Georgia: Willie James Pye executed – despite several highly questionable aspects of his case

After a four-hour delay due to final submissions to the United States Supreme Court, 59-year-old Willie James Pye was executed by lethal injection by the US state of Georgia on Wednesday evening.

He was sentenced to death for abducting, raping and murdering his former girlfriend in 1993 along with two accomplices. The three had decided to rob their victim, who was living with another man at the time and had a newborn child that Pye believed was his.

The case was scandalous in more ways than one. Willie Pye’s public defender at trial was Johnny B. Mostiler, who, according to his current attorneys, was incompetent and racist.

Mostiler, who was the only public defender in Spalding County, Georgia, handling up to 900 cases a year, died of a heart attack in 2000 at the age of 53. In an obituary, he was described as a “gruff-talking, chain-smoking” lawyer who “handed over a case every 100 minutes, less time than a private attorney would spend on a simple traffic violation.”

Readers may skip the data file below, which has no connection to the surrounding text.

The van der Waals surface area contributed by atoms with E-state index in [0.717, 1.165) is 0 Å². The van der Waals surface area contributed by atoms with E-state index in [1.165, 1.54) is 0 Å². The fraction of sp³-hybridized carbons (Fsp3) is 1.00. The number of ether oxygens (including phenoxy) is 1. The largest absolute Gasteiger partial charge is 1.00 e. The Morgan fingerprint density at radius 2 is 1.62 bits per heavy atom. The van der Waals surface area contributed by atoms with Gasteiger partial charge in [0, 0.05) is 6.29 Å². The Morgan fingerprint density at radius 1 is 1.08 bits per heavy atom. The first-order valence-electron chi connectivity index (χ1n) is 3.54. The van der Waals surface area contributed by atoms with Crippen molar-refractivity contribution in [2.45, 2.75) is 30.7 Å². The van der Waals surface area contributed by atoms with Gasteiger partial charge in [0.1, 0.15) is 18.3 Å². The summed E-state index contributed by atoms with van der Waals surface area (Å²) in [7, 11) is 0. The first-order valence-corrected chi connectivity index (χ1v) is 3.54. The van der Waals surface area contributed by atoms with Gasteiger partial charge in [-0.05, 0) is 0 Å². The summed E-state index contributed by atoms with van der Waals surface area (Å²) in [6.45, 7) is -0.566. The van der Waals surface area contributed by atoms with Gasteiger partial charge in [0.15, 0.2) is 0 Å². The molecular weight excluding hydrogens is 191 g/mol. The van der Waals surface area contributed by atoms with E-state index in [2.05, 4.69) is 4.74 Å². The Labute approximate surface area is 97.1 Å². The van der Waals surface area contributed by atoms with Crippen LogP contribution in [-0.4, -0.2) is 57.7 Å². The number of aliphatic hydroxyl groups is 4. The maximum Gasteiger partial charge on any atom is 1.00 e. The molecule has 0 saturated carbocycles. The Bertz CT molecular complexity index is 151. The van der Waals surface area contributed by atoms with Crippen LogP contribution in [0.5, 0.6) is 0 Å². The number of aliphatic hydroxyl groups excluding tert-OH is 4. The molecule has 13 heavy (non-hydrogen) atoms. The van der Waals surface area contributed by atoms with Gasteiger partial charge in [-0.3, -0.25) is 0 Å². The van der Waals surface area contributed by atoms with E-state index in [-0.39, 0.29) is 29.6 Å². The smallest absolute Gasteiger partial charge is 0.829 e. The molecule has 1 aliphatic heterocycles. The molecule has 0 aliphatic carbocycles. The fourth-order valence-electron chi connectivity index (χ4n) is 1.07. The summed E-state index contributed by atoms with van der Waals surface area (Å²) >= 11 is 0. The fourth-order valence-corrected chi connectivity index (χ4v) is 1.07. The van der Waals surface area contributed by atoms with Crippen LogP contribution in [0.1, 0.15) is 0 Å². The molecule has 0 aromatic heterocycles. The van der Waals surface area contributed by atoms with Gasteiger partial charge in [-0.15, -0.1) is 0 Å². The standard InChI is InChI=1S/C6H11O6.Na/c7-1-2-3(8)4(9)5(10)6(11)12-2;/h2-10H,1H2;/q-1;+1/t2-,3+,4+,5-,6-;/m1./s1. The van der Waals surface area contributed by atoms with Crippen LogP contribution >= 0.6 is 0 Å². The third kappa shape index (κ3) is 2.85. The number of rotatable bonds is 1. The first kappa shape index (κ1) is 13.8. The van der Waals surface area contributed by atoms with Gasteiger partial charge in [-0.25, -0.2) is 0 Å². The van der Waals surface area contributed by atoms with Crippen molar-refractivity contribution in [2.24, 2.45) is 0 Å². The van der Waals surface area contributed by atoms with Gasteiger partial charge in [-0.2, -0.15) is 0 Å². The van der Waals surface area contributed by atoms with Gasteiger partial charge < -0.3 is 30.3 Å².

Accordingly, neither Pye’s violent childhood nor his mental impairment with an IQ of 68 to 70 played a role in the defense. Instead, Mostiler is said to have been openly racist towards his clients: “Little nigger who deserves to die”, he is said to have said to one client, and one of his clients was executed even though Mostiler had slept through most of the trial.

The execution of Willie Pye’s death sentence was the first execution in Georgia since January 2020 and no further executions are initially expected because a judicial emergency at the time of the Corona crisis led to the Federal Defender Program and the Attorney General’s Office agreeing in April 2021 not to request new execution dates until the judicial emergency had been lifted, normal visitation had resumed and the Covid vaccine had been made available to “all members of the public”.

However, the agreement only applied to people whose legal remedies were exhausted during the judicial state of emergency, which did not include Willie Pye at the time. As normal visitation has not yet resumed, Pye’s lawyers used this argument to try to obtain a stay of execution from the US Supreme Court. Without success.